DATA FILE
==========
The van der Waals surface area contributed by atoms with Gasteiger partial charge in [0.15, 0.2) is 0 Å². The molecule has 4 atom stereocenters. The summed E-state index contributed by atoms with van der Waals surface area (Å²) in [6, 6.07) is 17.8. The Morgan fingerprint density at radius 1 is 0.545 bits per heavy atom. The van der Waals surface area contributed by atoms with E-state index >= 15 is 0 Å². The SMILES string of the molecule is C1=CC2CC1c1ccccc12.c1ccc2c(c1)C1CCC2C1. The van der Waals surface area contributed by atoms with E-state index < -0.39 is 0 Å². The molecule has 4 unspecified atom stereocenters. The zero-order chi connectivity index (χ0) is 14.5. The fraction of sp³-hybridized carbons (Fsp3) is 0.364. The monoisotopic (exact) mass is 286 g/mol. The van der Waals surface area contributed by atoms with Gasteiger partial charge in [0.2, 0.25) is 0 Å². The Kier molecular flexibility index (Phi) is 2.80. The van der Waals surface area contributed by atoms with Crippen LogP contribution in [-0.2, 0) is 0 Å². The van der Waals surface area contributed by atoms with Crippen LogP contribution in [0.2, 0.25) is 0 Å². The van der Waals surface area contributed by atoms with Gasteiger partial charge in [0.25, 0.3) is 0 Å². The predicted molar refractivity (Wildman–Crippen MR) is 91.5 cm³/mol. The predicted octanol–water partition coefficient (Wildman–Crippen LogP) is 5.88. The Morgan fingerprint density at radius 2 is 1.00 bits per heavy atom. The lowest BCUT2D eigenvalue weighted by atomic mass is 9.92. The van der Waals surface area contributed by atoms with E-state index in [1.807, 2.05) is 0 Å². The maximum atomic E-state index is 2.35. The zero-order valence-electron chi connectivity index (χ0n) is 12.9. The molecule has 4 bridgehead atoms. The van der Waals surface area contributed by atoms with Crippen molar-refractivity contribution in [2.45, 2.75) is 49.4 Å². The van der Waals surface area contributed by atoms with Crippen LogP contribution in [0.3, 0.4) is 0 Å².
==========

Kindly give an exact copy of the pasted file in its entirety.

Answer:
The van der Waals surface area contributed by atoms with Gasteiger partial charge in [0.15, 0.2) is 0 Å². The molecule has 4 atom stereocenters. The summed E-state index contributed by atoms with van der Waals surface area (Å²) in [6, 6.07) is 17.8. The Morgan fingerprint density at radius 1 is 0.545 bits per heavy atom. The van der Waals surface area contributed by atoms with E-state index >= 15 is 0 Å². The SMILES string of the molecule is C1=CC2CC1c1ccccc12.c1ccc2c(c1)C1CCC2C1. The van der Waals surface area contributed by atoms with E-state index < -0.39 is 0 Å². The molecule has 4 unspecified atom stereocenters. The zero-order chi connectivity index (χ0) is 14.5. The fraction of sp³-hybridized carbons (Fsp3) is 0.364. The monoisotopic (exact) mass is 286 g/mol. The van der Waals surface area contributed by atoms with Gasteiger partial charge in [0.2, 0.25) is 0 Å². The Kier molecular flexibility index (Phi) is 2.80. The van der Waals surface area contributed by atoms with Crippen LogP contribution in [-0.2, 0) is 0 Å². The van der Waals surface area contributed by atoms with Crippen LogP contribution in [0.2, 0.25) is 0 Å². The van der Waals surface area contributed by atoms with Gasteiger partial charge in [0.25, 0.3) is 0 Å². The predicted molar refractivity (Wildman–Crippen MR) is 91.5 cm³/mol. The predicted octanol–water partition coefficient (Wildman–Crippen LogP) is 5.88. The Morgan fingerprint density at radius 2 is 1.00 bits per heavy atom. The lowest BCUT2D eigenvalue weighted by atomic mass is 9.92. The van der Waals surface area contributed by atoms with E-state index in [1.807, 2.05) is 0 Å². The maximum atomic E-state index is 2.35. The zero-order valence-electron chi connectivity index (χ0n) is 12.9. The molecule has 4 bridgehead atoms. The van der Waals surface area contributed by atoms with Crippen molar-refractivity contribution in [2.45, 2.75) is 49.4 Å². The van der Waals surface area contributed by atoms with Crippen LogP contribution in [0.3, 0.4) is 0 Å².